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Keep Yourself in Tip Top Health When Flying

Keep the germs away at 36,000 feet

Healthy Flying

Air travel has opened up whole new horizons for travelers across the world. It’s also opened new and interesting places to visit for some slightly smaller travelers – and we’re not talking about those obnoxious twins in isle 23 – we’re talking about microbes, bacteria, germs, mold and bacteria.

As much as you might not like the idea – they’re there, enjoying your complementary peanuts and second guessing you about the choice between the chicken and the beef.

They’re on the floor and they’re on the seat. And they’re on you. Welcome to the wonderful world of air travel.

So what can you do to keep yourself healthy 36,000 feet?
Use these 10 ways to keep yourself healthy when flying.

1. Wipe down your seat

Everything from faecal matter to Methicillan-resistant Staphylococcus aureus (MRSA) bacteria has been found lurking in the passenger cabins of planes. And short haul / budget airlines are the worse. If there was a quick turnover from the last trip, it’s likely all the cleaning crew did was pick up the easily accessible rubbish, says Katherine Harmon, the Director of Health Intelligence at iJet, an international risk management company.
Antibacterial wipes are TSA friendly since they’re not a liquid, and you can use them to clean your hands and face, as well as wipe down your seat, arm rests, tray table, and especially your seat belt before you sit. OCD be damned – it’s worth a couple of strange looks to stay healthy.

2. If you have to sneeze on board, do it discretely

The crook of your arm is a great place to deposit your sneeze. Here’s the awful truth: An un-sheltered sneeze can spew droplets from 6 to 30 feet away, according to Harmon. So sneezing into the bend of your arm may sound pretty disgusting, but it works. Just don’t sneeze into your hands: “You’re going to touch other things and potentially spread viruses or bacteria,” explains Harmon.  Be considerate – even if that bacteria filled bad in seat 32B isn’t.

3. Blow your nose, don’t sniff

It’s annoying as all hell and whereas we may hate snot, but bacteria and viruses love it, according to Harmon. So rather than sniffling the microbe-filled mucus from your runny nose back up into your nostrils (where the germs love to party), blow it into a tissue and throw it away. Properly – don’t tuck it into the seat holder in front of you. Rather stick it to the steward as he or she comes past. We’re joking – never do that.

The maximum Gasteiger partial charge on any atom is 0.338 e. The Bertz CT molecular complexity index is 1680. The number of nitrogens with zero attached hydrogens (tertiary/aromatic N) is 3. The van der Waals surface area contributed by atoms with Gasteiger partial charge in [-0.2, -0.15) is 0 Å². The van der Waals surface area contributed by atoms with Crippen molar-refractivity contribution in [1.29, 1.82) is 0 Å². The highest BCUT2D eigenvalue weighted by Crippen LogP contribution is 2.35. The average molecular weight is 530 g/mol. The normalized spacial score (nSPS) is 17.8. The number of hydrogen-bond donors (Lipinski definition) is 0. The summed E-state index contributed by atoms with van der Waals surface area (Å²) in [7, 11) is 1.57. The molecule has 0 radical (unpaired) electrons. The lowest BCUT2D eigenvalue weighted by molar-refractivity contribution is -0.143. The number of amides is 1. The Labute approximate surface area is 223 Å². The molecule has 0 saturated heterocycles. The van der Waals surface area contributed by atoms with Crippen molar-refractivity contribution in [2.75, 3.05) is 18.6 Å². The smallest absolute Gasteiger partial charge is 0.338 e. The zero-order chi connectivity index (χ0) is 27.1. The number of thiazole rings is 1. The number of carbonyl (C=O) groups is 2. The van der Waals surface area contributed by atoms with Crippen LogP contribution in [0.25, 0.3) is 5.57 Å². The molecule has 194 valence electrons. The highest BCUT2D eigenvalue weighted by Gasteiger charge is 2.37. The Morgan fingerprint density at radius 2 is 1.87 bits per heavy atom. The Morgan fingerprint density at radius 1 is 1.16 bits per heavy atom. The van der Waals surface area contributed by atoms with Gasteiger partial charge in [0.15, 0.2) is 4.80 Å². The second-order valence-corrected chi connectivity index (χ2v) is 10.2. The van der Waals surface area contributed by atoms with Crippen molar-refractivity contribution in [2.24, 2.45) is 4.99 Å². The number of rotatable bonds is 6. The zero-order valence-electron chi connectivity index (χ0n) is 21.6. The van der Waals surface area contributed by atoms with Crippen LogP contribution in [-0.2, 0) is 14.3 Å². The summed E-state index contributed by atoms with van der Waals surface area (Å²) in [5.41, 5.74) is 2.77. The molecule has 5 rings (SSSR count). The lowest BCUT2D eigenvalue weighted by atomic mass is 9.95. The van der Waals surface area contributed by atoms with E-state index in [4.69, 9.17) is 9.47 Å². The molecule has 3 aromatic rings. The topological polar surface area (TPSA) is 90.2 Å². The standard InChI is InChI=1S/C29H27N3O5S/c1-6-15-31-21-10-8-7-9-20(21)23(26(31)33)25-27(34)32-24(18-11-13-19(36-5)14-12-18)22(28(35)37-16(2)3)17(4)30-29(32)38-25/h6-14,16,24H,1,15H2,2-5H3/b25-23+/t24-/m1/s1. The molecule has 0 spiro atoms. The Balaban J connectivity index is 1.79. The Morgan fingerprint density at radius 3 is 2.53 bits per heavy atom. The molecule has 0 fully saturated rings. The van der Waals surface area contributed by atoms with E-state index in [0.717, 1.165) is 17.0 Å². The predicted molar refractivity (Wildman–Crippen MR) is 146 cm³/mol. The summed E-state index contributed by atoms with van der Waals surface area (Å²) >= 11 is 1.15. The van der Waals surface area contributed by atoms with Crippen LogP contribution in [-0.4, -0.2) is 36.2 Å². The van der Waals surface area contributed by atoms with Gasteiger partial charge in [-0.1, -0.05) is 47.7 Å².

4. Stay water wise

Drinking sufficient fluid (not a gin and tonic – that’s a bad idea, it dehydrates you) in-flight actually helps prevent a chain reaction that leaves you prone to catching something horrible. Here’s how it works: Plane air is dry like the Sahara, which parches your nose, throat and lungs and when that happens your body tries to remedy the situation with a runny nose. As we’ve just learned, that runny nose is a haven for bacteria – and gain they’re going to party in your sinuses.

5. Watch out for spices on the airline food

Most plane food has gotten better, especially on long haul flights and it’s pretty safe since it’s microwaved. The exception may be spices or add-ons like sesame seeds, which can carry bacteria.

We’ve been finding that spices imported from other areas are what harbour bacteria like salmonella… Often it’s not actually the meat.

says Harmon. So be especially careful if you’re traveling around developing countries on local airlines.

6. Don’t drink the water – and don’t even wash your hands

Planes fill up their tanks wherever they’re being serviced

says Harmon. That means if you’re flying somewhere you shouldn’t drink the water (or if the plane may have just come from a place like that), you should stick to bottled H2O. In fact, you should drink bottled water, regardless – the Environmental Protection Agency found that 15% of the water on planes contained faecal matter. Stick to those antibacterial wipes.

7. Never use the airplane blankets or pillows unless they come pre-packaged.

If the pillow or blanket shows up in sealed plastic that means it has been laundered. If not, use your jacket to keep warm. You have no idea where they’ve been or what germs are making a home on them. Maybe you should bring your own blankie.

8. Get your shots well in advance of traveling

You need time to build immunity after they’re administered

explains Harmon. And we’re not just talking about getting the hepatitis A vaccine for third-world travel. A simple flu shot takes seven to 10 days to offer full protection, she says.

9. Stop touching!

Hands to the sides. You touch stuff all the time and then you touch your face. Remember that faecal matter we discussed earlier? The less shit you touch (we’re not scared to call a spade a spade), the less chance you have of coming in contact with hideous colonies of germs. It’s as simple as that.

10. Wear a surgical masks when traveling

You think Asians look funny with their surgical masks – think again. If you’re not in Asia, this could label you as a looney – ignore those people who give you strange looks. The catch is, studies show it’s the sick person who needs to wear the mask, according to research. If anyone two to four rows in front, behind or to the sides of you is sick, a mask on his or face could help keep you healthy.

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